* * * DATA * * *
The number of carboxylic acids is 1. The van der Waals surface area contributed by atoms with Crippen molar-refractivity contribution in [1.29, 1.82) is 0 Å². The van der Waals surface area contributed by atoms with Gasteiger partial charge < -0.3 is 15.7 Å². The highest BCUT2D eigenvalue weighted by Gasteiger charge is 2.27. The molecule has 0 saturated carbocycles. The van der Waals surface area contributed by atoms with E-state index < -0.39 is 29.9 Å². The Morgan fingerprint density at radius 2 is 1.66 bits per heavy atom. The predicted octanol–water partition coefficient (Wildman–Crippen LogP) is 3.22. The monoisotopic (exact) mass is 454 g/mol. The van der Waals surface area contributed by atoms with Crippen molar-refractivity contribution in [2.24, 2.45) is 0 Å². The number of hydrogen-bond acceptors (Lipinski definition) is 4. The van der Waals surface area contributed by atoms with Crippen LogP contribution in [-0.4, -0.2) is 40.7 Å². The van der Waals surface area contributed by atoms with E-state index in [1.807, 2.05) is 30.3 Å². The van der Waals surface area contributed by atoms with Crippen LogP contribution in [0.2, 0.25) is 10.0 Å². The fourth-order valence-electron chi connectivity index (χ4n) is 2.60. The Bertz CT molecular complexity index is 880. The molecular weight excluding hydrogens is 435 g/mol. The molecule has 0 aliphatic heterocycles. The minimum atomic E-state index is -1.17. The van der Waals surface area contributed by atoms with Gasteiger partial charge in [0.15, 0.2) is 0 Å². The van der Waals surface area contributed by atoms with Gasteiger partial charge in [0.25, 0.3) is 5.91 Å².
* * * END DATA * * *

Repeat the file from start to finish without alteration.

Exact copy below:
The number of carboxylic acids is 1. The van der Waals surface area contributed by atoms with Crippen molar-refractivity contribution in [1.29, 1.82) is 0 Å². The van der Waals surface area contributed by atoms with Gasteiger partial charge < -0.3 is 15.7 Å². The highest BCUT2D eigenvalue weighted by Gasteiger charge is 2.27. The molecule has 0 saturated carbocycles. The van der Waals surface area contributed by atoms with E-state index < -0.39 is 29.9 Å². The Morgan fingerprint density at radius 2 is 1.66 bits per heavy atom. The predicted octanol–water partition coefficient (Wildman–Crippen LogP) is 3.22. The monoisotopic (exact) mass is 454 g/mol. The van der Waals surface area contributed by atoms with Crippen molar-refractivity contribution in [2.24, 2.45) is 0 Å². The number of hydrogen-bond acceptors (Lipinski definition) is 4. The van der Waals surface area contributed by atoms with Crippen LogP contribution in [-0.4, -0.2) is 40.7 Å². The van der Waals surface area contributed by atoms with E-state index in [1.807, 2.05) is 30.3 Å². The van der Waals surface area contributed by atoms with Crippen LogP contribution in [0.2, 0.25) is 10.0 Å². The fourth-order valence-electron chi connectivity index (χ4n) is 2.60. The Bertz CT molecular complexity index is 880. The molecular weight excluding hydrogens is 435 g/mol. The molecule has 0 aliphatic heterocycles. The minimum atomic E-state index is -1.17. The van der Waals surface area contributed by atoms with Gasteiger partial charge in [0.15, 0.2) is 0 Å². The van der Waals surface area contributed by atoms with Gasteiger partial charge in [0.25, 0.3) is 5.91 Å².